York College of PA to host Oct. 25 annual Langston Lincoln Lecture: Discussion of Ulysses S. Grant as Lincoln’s protégé
York College of Pennsylvania will host a discussion about Ulysses S. Grant as President Abraham Lincoln’s protégé at 7 p.m., Oct. 25, in the Weinstock Lecture Hall, Willman Business Center. The talk by Dr. Andrew Lang, Associate Professor of History at Mississippi State University, is this year’s annual Langston Lincoln Lecture. A reception will begin at 6:30 p.m., and a book signing will follow the talk. All are open to the public free of charge.
One of Lang’s current book projects, from which this year's annual Langston Lincoln Lecture draws, explores how President Grant channeled Lincoln's nationalist legacy during the tumult of Reconstruction. The project is based on the keynote address that Lang delivered at the U.S. Grant Bicentennial Commemoration in March 2022.
Lang’s other current project is an intellectual biography of Abraham Lincoln’s concept of Union and philosophy of history. It explores how Lincoln crafted a narrative of American nationalism amid a contentious contemporary dialogue on the nature of national life.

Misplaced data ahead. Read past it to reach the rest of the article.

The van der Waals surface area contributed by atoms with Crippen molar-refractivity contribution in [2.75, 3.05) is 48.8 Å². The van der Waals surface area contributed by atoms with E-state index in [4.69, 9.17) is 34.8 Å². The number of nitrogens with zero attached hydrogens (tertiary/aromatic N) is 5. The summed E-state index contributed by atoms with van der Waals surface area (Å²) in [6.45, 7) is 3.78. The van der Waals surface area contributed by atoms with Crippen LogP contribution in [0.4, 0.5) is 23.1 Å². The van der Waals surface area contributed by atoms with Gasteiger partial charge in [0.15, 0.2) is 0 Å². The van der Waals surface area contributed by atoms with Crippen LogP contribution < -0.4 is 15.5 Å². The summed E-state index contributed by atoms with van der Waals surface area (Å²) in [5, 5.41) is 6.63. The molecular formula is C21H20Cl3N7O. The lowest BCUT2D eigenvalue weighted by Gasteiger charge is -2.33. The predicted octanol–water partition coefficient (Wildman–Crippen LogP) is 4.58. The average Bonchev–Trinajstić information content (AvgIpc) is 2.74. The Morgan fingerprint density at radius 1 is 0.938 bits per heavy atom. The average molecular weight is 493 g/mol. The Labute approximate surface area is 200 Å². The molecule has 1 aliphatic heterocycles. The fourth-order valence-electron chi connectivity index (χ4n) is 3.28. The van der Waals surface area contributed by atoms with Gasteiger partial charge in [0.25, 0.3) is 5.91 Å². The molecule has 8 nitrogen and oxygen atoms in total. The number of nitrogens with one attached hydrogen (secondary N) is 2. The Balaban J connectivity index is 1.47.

Lang specializes in the history of nineteenth-century America, using the era of the American Civil War as a lens through which to investigate the century’s dynamic setting. His most recent book, “A Contest of Civilizations: Exposing the Crisis of American Exceptionalism in the Civil War Era” (2021), is published in the University of North Carolina Press’s landmark series, Littlefield History of the Civil War Era. From a field of more than 90 submissions, the book ranked as one of seven finalists for the 2022 Gilder Lehrman Lincoln Prize, which stands among the foremost awards in American historical scholarship.
The Society of Civil War Historians presented his first book, “In the Wake of War: Military Occupation, Emancipation, and Civil War America” (2017), with the 2018 Tom Watson Brown Book Award. The $50,000 prize recognizes “the best book published on the causes, conduct, and effects, broadly defined, of the Civil War,” measured by original scholarship and literary style. More than 50 books competed for this annual award.
Lang serves on the Executive Council of the Society of Civil War Historians, the field’s flagship professional organization. He also sits on advisory boards of the John L. Nau III Center for Civil War History (University of Virginia), the American Civil War Museum (Richmond, Virginia), and the Ulysses S. Grant Presidential Library.